glory as of the only begotten of the Father, full of grace and truth' (John 1:14).  John saw the humanity of Christ, and
there was no doubt in his mind that it was real.  So he was able to speak about 'flesh'.  But as he and the other disciples
closely observed Jesus they saw something else - namely, beams of glory shining through the veil of his humanity so
that they had to conclude that he was indeed 'the only begotten of the Father, full of grace and truth'.

Two natures; one person; and no contradiction or opposition between the two - do we understand it?  Of course not.  
We should not expect to.  This is the work of the sovereign God and, as such, it is completely above and beyond us.

The Son reveals a spirit

The Son of God did not take the body prepared for him reluctantly, or grudgingly, but gladly and willingly.  There is not a
trace of resistance to be found in his words.  The will of the Father was his will.

Some have tried to drive a wedge between the Father and the Son on the matter of redemption.  They picture God the
Father as being harsh, severe and unwilling to forgive, and the Son as one who was loving and had to wring forgiveness
for sinners out of his Father.  Nothing could be farther from the truth.  God the Father willed the salvation of sinners, and
God the Son submitted to that will and perfectly carried it out.

The Son's spirit of willingness is revealed in other passages of Scripture as well.  Paul says Christ did not consider
equality with God as a thing to be clung to at all costs, but instead was willing to strip himself of all the trappings of deity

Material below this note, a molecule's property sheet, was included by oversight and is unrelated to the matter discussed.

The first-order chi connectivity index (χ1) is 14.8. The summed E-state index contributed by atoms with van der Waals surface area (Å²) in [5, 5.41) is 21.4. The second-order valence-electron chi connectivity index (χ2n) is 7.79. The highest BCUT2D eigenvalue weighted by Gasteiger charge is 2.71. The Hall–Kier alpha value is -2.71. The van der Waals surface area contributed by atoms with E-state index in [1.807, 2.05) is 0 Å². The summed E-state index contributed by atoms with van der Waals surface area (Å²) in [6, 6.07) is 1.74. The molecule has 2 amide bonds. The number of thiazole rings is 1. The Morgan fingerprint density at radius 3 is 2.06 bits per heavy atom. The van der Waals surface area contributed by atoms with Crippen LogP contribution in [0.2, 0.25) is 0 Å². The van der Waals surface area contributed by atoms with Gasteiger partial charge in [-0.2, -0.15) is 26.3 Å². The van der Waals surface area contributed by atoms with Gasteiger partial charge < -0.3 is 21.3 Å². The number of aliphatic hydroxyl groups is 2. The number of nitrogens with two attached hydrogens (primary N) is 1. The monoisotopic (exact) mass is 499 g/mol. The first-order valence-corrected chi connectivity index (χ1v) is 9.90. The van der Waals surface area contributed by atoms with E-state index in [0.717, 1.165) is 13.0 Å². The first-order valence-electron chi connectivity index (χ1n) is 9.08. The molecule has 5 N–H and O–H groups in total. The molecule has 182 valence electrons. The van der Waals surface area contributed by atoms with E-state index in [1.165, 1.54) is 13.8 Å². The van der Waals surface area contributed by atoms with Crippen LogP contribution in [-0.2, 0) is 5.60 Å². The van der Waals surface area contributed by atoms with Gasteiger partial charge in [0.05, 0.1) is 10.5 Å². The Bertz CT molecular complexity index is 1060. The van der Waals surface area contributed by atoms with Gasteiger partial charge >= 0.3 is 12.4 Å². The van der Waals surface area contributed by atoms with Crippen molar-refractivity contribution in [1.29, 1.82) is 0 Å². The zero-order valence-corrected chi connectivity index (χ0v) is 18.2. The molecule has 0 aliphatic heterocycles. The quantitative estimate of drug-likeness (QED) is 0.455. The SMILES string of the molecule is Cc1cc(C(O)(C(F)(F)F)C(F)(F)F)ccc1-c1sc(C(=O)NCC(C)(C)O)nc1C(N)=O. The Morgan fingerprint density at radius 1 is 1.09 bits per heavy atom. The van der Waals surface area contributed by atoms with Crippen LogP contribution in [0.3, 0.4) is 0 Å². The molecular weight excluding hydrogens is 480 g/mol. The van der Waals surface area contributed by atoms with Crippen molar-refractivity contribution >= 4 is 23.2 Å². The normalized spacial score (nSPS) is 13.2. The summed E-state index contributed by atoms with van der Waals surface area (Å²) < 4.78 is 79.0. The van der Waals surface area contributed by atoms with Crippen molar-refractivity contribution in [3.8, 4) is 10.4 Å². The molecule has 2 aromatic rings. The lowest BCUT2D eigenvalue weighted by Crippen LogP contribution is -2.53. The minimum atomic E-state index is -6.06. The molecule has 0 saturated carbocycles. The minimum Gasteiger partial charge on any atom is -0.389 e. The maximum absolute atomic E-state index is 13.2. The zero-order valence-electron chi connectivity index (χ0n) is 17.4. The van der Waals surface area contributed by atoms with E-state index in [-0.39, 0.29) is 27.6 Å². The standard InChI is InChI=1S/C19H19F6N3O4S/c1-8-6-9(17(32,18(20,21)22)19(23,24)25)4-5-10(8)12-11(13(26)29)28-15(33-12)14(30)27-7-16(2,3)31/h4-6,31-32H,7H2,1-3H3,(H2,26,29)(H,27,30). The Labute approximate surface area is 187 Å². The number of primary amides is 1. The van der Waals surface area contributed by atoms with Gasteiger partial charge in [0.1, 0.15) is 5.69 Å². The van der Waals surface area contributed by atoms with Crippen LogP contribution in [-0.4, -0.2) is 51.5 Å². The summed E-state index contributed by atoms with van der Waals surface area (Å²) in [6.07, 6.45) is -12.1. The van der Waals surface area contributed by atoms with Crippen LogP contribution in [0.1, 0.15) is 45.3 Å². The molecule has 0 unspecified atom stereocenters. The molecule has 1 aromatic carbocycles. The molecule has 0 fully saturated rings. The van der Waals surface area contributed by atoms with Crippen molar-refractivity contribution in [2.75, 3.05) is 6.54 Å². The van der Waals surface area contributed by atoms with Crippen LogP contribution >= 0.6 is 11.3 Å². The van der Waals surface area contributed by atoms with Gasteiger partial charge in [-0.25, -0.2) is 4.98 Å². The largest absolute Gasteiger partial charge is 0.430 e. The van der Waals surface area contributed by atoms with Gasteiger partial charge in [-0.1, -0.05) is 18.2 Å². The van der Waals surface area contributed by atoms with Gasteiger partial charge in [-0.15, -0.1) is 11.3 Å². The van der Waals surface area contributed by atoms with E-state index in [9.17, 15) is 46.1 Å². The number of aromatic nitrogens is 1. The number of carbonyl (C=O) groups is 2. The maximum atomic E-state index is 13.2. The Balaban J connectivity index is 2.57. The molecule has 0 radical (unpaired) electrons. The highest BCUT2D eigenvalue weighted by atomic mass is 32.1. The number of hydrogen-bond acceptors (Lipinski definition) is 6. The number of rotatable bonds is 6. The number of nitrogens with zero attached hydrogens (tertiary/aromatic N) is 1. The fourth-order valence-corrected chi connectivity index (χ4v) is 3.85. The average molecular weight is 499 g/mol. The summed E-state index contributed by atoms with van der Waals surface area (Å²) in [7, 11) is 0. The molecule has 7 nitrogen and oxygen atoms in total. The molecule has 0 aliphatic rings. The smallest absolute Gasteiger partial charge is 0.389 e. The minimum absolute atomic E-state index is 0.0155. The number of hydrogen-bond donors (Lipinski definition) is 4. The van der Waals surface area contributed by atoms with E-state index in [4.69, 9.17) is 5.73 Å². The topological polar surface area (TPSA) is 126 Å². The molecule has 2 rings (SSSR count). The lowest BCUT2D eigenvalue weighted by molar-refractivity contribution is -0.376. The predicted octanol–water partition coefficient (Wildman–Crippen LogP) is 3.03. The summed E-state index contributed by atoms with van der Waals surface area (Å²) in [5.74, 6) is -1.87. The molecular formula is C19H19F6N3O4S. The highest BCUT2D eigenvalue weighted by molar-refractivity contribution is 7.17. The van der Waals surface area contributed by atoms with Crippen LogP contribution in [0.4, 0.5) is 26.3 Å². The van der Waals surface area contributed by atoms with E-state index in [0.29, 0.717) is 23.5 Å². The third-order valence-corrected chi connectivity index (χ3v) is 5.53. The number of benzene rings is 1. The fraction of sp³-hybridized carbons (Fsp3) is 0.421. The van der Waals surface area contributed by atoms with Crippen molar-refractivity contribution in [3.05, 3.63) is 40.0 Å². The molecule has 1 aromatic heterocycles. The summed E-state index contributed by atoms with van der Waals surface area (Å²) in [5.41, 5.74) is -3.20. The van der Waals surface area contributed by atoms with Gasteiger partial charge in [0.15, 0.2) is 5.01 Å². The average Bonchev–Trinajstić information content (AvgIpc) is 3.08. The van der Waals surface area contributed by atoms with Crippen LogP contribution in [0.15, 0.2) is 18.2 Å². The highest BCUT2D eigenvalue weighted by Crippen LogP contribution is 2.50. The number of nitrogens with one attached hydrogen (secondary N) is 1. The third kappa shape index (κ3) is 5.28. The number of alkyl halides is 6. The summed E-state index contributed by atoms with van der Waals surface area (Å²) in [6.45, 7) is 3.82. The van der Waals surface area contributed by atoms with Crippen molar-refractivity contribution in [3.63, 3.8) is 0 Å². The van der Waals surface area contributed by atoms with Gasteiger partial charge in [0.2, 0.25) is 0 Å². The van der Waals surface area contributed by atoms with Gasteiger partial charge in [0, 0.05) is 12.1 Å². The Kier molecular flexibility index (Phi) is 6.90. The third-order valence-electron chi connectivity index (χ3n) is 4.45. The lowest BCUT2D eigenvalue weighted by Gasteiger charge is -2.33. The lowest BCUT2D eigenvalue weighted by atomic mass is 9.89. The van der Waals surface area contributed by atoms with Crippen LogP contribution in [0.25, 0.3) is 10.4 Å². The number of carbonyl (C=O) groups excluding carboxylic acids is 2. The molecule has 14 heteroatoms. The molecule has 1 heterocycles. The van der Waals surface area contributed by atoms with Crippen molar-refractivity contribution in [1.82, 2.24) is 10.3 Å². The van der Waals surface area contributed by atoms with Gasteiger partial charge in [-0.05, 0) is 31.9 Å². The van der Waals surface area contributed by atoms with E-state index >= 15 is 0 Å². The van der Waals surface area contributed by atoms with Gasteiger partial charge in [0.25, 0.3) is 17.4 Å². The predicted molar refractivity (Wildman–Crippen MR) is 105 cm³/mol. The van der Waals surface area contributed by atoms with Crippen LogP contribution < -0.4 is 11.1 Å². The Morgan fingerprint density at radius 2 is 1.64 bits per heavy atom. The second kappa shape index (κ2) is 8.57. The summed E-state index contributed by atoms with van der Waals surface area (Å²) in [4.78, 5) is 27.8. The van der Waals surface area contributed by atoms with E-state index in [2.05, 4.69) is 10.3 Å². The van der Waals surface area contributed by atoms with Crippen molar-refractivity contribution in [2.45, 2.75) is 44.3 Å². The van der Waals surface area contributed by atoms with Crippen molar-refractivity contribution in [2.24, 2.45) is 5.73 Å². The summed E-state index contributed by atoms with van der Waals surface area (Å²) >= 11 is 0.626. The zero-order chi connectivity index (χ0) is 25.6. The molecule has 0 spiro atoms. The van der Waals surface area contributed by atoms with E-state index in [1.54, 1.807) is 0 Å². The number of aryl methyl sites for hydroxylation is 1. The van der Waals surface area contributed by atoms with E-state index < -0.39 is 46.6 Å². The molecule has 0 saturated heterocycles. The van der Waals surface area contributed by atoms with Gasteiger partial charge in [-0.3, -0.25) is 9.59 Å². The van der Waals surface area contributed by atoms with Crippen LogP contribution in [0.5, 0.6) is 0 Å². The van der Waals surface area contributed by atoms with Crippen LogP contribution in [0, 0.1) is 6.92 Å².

and become a man.  His spirit was such that he 'made himself of no reputation', but rather took 'the form of a servant'
(Philippians 2:7).  He then humbled himself even further so that he 'became obedient to...the death of the cross'
(Philippians 2:8).

The same willingness that brought the Son down from his glory was consistently expressed and reflected in his earthly
life and ministry.  Throughout the Gospel of John we find him saying he had come to do the Father's will (John 6:38;
7:16; 8:29; 9:4).

The Father's will finally brought Jesus to the garden of Gethsemane the night before he was crucified.  Jesus knew the
cross was hovering over him.  He knew all about the physical and mental anguish he would have to endure.  He could
foresee that awful moment when he was to be completely forsaken by the Father.  But still he prayed, 'Not my will, but
yours, be done' (Luke 22:42).

Let us never lose sight of the fact that Jesus received a human body and revealed the spirit of humility for our sakes.  
The apostle Paul writes, 'For you know the grace of our Lord Jesus Christ, that though he was rich, yet for your sakes
he became poor, that you through his poverty might become rich' (II Corinthians 8:9).  Did you grasp what Paul is
saying?  Jesus did all that he did for the sake of those whom the Father had given him.  It was all because of his
amazing grace.  There was absolutely nothing in us to commend us to him, but he willingly became one of us that he
might suffer for us.

Oh, what a chasm he crossed!  From heaven to earth, from heaven's glory to Bethlehem's crude stable and manger,
from riches to poverty, from angel's praises to the hostility of sinners, from a perfect environment to a world of sin and
shame!  And it was all for us - for us!

The angels stood in awe as they beheld the Son crossing this chasm, and they were not even the beneficiaries of it.  
How much more should those of us who are the beneficiaries stand in awe!  If they worshipped, how much more should
we!  We should be amazed that he would come.  We should be amazed that he would come as he did.  We should be
amazed that he would come to do what he did.


JOURNEY TO THE CROSS, by Roger Ellsworth, Copyright 1997, EVANGELICAL PRESS.